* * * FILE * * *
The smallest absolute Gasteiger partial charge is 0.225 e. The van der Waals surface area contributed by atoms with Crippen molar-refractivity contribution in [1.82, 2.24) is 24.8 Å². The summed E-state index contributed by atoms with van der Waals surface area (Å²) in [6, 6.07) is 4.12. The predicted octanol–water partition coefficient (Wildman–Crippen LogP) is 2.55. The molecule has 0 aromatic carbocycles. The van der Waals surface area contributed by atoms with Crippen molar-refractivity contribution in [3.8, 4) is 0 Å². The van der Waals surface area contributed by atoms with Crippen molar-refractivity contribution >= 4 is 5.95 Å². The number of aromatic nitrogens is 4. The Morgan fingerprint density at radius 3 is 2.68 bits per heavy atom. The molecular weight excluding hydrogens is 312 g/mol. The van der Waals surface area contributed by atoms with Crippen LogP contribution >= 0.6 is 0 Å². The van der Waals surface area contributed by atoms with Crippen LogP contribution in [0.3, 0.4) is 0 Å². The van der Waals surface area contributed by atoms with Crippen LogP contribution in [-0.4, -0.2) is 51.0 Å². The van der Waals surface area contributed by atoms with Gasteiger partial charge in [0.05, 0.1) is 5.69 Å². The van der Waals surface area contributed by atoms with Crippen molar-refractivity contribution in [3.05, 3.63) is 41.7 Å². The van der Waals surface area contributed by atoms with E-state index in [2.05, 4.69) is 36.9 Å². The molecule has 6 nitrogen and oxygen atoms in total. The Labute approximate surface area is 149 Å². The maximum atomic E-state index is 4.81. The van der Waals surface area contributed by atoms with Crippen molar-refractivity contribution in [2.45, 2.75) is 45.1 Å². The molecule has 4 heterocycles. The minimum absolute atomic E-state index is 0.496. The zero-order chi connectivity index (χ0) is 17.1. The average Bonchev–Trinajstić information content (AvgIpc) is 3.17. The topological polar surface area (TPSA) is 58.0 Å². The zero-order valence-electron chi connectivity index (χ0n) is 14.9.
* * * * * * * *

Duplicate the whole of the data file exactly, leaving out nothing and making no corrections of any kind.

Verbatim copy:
The smallest absolute Gasteiger partial charge is 0.225 e. The van der Waals surface area contributed by atoms with Crippen molar-refractivity contribution in [1.82, 2.24) is 24.8 Å². The summed E-state index contributed by atoms with van der Waals surface area (Å²) in [6, 6.07) is 4.12. The predicted octanol–water partition coefficient (Wildman–Crippen LogP) is 2.55. The molecule has 0 aromatic carbocycles. The van der Waals surface area contributed by atoms with Crippen molar-refractivity contribution in [3.8, 4) is 0 Å². The van der Waals surface area contributed by atoms with Crippen molar-refractivity contribution >= 4 is 5.95 Å². The number of aromatic nitrogens is 4. The Morgan fingerprint density at radius 3 is 2.68 bits per heavy atom. The molecular weight excluding hydrogens is 312 g/mol. The van der Waals surface area contributed by atoms with Crippen LogP contribution >= 0.6 is 0 Å². The van der Waals surface area contributed by atoms with Crippen LogP contribution in [0.3, 0.4) is 0 Å². The van der Waals surface area contributed by atoms with Crippen LogP contribution in [-0.4, -0.2) is 51.0 Å². The van der Waals surface area contributed by atoms with Gasteiger partial charge in [0.05, 0.1) is 5.69 Å². The van der Waals surface area contributed by atoms with Crippen molar-refractivity contribution in [3.05, 3.63) is 41.7 Å². The van der Waals surface area contributed by atoms with E-state index in [2.05, 4.69) is 36.9 Å². The molecule has 6 nitrogen and oxygen atoms in total. The Labute approximate surface area is 149 Å². The maximum atomic E-state index is 4.81. The van der Waals surface area contributed by atoms with Crippen molar-refractivity contribution in [2.45, 2.75) is 45.1 Å². The molecule has 4 heterocycles. The minimum absolute atomic E-state index is 0.496. The zero-order chi connectivity index (χ0) is 17.1. The average Bonchev–Trinajstić information content (AvgIpc) is 3.17. The topological polar surface area (TPSA) is 58.0 Å². The zero-order valence-electron chi connectivity index (χ0n) is 14.9.